I want to interject a brief point about where I see this discussion heading.

Donald John Trump canceled a visit by the Super Bowl champion Philadelphia Eagles this week because many of the players dislike his criticism of those who protest police brutality against African-American citizens. He then wanted to stage a rally that called attention to love of country.

Fine. But why are some of us casting doubt on the players’ love of country? Why do we presume they intend to disrespect our military men and women or that they don’t love the country that gives them the right to protest in the manner they choose?

I am not presuming any such thing, but I am hearing such presumption coming from the president and those who endorse his view that pro sports team owners ought to “fire the son of a bi*** who doesn’t stand during the playing of the National Anthem.

This is unfair in the extreme to make such a presumption about the athletes who are as entitled to speak out as any citizen.

Love of country takes many forms. You have the “love it or leave it” mantra on one end coming from those who believe the nation is without flaw, that it cannot improve, that we shouldn’t strive to achieve “a more perfect Union.”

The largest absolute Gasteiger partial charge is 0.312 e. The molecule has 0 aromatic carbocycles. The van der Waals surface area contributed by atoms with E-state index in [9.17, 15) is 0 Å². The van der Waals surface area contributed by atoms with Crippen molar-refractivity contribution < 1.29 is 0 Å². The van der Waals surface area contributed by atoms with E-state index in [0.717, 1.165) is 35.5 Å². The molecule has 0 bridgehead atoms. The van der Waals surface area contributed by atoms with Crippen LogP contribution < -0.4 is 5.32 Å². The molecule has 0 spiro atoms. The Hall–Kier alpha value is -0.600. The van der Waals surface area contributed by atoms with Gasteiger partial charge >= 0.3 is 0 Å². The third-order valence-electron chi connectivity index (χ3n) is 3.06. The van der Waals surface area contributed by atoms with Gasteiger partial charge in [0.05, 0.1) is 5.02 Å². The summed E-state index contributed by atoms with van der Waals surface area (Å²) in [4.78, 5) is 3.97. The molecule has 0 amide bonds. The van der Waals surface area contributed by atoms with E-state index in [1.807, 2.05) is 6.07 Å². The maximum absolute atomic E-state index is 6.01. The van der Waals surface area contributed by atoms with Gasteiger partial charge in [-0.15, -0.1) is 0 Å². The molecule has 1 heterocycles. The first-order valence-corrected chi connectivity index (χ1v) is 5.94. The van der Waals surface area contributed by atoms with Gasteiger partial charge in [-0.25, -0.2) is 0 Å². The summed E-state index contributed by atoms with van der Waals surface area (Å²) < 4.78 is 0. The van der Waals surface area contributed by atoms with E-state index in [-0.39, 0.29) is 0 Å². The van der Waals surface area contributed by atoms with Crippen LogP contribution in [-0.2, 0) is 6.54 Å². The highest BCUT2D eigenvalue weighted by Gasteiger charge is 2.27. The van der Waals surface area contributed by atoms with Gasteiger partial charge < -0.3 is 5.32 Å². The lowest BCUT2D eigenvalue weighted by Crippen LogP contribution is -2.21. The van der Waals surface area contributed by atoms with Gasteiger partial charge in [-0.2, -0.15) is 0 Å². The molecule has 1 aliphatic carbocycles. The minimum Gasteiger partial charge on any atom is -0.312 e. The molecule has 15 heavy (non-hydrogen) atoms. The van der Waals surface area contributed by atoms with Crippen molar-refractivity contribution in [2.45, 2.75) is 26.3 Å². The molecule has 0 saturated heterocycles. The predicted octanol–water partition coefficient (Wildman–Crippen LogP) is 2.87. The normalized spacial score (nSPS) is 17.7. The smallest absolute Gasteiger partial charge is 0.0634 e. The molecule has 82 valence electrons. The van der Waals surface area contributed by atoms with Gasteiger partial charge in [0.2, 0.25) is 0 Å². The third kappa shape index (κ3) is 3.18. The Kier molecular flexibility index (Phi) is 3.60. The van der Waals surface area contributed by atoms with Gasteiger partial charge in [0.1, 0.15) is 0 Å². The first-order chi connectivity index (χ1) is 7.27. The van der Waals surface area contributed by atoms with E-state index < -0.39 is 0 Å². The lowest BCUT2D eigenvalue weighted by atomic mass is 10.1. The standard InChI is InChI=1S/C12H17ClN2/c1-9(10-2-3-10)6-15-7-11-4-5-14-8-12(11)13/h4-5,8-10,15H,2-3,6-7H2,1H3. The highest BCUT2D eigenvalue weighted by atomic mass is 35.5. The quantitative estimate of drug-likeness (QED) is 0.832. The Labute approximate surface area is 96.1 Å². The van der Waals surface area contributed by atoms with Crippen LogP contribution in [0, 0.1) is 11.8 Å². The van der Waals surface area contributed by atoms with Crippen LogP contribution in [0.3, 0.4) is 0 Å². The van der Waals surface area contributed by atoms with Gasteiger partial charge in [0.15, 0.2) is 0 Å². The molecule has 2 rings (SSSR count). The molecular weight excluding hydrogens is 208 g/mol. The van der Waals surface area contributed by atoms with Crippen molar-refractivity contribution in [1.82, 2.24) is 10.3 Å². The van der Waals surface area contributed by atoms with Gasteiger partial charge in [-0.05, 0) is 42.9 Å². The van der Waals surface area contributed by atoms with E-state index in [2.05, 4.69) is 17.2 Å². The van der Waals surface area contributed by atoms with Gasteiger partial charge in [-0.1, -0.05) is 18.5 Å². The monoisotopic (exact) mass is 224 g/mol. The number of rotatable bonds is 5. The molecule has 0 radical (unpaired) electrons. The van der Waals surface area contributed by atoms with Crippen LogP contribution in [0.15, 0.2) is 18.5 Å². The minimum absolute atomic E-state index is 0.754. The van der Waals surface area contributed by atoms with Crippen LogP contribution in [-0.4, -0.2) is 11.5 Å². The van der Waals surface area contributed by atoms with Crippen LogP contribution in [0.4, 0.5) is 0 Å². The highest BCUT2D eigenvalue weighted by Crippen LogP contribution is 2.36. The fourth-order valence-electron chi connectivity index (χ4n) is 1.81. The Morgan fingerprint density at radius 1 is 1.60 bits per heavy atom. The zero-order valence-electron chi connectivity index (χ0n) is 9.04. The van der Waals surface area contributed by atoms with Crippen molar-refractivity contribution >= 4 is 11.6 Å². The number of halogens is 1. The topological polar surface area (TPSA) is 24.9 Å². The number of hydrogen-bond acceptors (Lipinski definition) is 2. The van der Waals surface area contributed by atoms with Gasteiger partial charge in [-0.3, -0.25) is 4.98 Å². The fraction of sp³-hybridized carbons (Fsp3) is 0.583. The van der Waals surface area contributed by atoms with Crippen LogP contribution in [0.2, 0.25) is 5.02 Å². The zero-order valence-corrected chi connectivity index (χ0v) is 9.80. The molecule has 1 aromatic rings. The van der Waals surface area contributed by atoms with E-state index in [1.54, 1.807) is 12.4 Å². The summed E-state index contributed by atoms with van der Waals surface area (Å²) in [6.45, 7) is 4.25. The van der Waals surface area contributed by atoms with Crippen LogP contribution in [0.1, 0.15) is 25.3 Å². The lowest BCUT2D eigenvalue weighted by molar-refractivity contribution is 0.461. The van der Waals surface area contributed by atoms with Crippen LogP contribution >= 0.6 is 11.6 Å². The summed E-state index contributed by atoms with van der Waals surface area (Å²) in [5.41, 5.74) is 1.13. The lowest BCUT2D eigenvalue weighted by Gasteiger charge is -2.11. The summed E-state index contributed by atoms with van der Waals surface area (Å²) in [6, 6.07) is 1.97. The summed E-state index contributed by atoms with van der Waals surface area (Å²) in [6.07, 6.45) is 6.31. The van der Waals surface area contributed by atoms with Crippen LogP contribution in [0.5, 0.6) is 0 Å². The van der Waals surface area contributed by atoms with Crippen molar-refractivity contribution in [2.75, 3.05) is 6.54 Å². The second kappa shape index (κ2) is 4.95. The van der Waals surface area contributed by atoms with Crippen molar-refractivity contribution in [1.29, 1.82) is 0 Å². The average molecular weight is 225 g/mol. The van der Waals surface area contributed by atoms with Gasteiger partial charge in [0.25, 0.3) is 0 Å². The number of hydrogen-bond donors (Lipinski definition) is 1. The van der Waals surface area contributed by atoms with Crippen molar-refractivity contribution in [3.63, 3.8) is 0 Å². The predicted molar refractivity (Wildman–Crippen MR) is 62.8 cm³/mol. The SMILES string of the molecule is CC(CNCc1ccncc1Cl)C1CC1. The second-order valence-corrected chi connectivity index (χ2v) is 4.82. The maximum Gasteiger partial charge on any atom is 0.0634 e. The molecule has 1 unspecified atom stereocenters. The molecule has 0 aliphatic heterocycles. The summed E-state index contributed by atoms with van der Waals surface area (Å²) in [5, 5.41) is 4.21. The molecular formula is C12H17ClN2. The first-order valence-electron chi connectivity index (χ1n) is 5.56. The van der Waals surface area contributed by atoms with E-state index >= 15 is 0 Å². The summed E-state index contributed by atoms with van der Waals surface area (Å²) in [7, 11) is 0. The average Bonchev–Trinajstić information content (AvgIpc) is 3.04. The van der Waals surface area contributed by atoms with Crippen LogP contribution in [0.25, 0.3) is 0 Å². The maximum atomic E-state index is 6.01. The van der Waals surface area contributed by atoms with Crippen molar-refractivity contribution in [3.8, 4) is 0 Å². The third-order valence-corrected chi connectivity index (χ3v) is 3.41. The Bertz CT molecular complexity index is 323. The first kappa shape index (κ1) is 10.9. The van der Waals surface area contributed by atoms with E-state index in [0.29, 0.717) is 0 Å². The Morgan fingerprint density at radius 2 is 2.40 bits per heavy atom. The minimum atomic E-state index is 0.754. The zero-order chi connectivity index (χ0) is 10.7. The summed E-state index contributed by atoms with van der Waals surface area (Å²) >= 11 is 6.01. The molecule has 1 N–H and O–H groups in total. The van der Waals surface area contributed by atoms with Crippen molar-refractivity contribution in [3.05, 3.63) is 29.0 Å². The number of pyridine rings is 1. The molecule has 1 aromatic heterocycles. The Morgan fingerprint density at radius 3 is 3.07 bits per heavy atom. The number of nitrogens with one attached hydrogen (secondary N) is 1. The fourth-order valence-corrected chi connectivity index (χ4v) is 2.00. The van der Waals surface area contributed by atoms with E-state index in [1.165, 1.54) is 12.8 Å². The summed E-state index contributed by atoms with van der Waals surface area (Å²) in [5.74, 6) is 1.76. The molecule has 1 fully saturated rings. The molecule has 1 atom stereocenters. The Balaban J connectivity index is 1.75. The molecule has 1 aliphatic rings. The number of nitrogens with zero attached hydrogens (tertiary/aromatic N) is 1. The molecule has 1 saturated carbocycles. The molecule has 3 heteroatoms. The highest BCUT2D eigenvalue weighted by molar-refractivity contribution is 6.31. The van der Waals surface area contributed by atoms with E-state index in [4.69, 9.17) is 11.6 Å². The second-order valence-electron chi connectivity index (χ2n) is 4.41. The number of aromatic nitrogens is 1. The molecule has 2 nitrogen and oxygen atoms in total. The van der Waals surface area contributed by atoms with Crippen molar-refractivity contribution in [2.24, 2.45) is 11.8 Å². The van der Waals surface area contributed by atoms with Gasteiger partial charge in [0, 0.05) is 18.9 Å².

You also have those who recite another mantra that seeks to make this country better than it is. I consider myself a patriot who loves this country more than any other nation on Earth. I went to war for my country and I make no apology for any criticism I choose to level at those make decisions on my behalf while serving in the government for which I am ultimately responsible.

To question the motivation or the patriotism of those of us who find fault with our leaders and who seek a different path toward effective governance is, dare I say, un-American.

Trump tells Eagles to stay away? Good grief!

Donald J. Trump’s petulance has reached an astonishing level, although it’s hard any longer to keep up with his guy’s sense of outrage.

He has told the Philadelphia Eagles to stay away Tuesday from the White House. The Super Bowl champions were supposed to show up for a little ceremony, some happy talk from the president about their athletic prowess. They were going to have a few laughs, exchange some good tidings with the sports fan in chief.

Oh, but that “take a knee” matter got in the way. Some of the Eagles were going to boycott the meeting because of Trump’s public shaming of pro football players who kneel during the playing of the “Star Spangled Banner” before a game. They protest police conduct and their enforcing the law when it involves African-Americans.

According to NBC News: In an unusual statement early Monday evening, Trump said the Eagles “disagree with their President because he insists that they proudly stand for the National Anthem, hand on heart, in honor of the great men and women of our military and the people of our country.”